Wednesday, September 20, 2006

On My Cross (briefly)

I hate it when academics complain about the lousy money we make because it sounds so arrogant. Most people in the country are nickel and dimed to death, so what right do we have to complain from our ivory towers about the amount of money we get paid to read all day? I mean, I had it a lot tougher when I was getting paid to pick up road kill and pave highways with the road crew: not that I made less money, but it was more grueling. Actually, I made more money on the road crew, and as a janitor, and as a stock boy, and... To be honest, I don't think I've ever made less money than I do as an instructor.

I'm not mad exactly, but today I'm wondering how I'm going to do this. After the summer, I'm in debt. The research funding wasn't enough to do the research, and so things went on the credit card. No problem, right? But, now I've been teaching for four weeks, and finally, the state of New York has paid me. My paycheck? $459.76

I hate it when people tell me about their finances, but seriously, how am I supposed to pay off a mortgage, and car insurance, and eat food on that and a very occasional scholarship check? I'm fine with getting my videos from the library and my dental work from the dental school and all of the other shortcuts that we take to get through the month. But, I'm getting tired of this ponzi scam of higher ed. I'm tired of being told that I should be glad to be making less than a stock boy at Wal-Mart because other grad students can't get funding. I'm tired of being asked to starve for the first seven years of my career in order to secure another 'instructor' job at another university for another ten years or so, at a slight pay increase. And then maybe get denied for tenure and have to start all over again. Or perhaps I could go teach at a high school- and never get the pay increase. And listen to fatheads complain about how good I have it because I can take summers off!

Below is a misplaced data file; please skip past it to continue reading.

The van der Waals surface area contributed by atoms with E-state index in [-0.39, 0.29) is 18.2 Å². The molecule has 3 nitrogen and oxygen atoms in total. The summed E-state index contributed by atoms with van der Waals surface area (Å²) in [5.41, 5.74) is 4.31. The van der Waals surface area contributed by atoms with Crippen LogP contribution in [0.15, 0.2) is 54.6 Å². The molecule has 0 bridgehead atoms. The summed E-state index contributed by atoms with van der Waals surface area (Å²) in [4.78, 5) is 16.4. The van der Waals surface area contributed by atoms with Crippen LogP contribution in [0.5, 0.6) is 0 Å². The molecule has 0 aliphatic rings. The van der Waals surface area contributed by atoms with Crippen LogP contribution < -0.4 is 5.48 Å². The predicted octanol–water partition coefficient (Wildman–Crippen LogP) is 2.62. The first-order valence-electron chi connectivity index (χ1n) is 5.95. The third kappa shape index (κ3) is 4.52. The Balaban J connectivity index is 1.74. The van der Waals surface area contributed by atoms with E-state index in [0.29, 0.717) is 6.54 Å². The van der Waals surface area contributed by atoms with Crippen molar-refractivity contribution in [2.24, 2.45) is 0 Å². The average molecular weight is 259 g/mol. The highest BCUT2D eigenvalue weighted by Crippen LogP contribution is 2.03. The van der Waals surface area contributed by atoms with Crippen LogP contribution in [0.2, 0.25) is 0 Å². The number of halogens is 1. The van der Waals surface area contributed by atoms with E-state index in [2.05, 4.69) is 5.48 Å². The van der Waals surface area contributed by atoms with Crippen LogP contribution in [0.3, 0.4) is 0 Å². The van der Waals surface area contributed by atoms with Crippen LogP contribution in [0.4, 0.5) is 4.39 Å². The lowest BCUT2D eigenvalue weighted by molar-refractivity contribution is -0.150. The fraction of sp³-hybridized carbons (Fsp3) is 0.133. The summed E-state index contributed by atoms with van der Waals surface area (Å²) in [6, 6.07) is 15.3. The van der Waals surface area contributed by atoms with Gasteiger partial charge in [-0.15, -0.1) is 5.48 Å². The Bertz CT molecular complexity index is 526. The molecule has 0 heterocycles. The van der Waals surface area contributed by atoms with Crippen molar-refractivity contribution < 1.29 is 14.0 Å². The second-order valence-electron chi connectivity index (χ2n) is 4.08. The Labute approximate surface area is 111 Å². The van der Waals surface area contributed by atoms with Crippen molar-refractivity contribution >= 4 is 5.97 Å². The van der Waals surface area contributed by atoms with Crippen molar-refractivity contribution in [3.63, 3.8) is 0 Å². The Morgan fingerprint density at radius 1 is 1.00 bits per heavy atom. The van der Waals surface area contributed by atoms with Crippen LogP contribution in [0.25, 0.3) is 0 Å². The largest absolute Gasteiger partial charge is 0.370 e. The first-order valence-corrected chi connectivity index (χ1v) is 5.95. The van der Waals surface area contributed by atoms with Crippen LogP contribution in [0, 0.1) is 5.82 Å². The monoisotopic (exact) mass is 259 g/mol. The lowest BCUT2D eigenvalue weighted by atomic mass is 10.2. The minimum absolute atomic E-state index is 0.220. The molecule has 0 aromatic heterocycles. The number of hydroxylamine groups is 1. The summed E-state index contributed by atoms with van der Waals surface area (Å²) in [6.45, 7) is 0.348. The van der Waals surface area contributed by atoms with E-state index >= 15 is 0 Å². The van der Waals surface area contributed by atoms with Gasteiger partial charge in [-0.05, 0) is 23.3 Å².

Look, my point is that there is nobody who does this for the money, and they would be nuts if they did. We all do this job because we feel that it's some sort of sacred duty to society. There's no glamour to it, the pay is terrible, and there's really no respect conveyed by the role in this society. We do it because we think that in some grand scheme of things education is a noble profession- that it's a sacred role. And it is. But, man, it's hard to live a normal life in this role.


The Pagan Temple said...

As long as you feel like you are doing something important, and making a contribution that you can be proud of, or might be somewhere down the road, that's the most important thing-for now. Maybe later, it will pay off in ways you can't imagine. Hang in there.

I know all that probably sounds like a bunch of cliches that's easy to string together, but it's true.

Hiromi said...

Why arrogant? I think the pursuit of knowledge is an important thing. Maybe not of immediate obvious material use to society, but important nonetheless. I believe that having thinkers around enriches society.

Rufus said...

I just think of my father who works in freezing temperatures for hours a day as a lobsterman, and I feel guilty for complaining about getting paid to read. I think of it as a lucky break, but what annoys me is running across so many people who consider it to be a lucky break!

Rufus said...

Thanks for the support, y'all!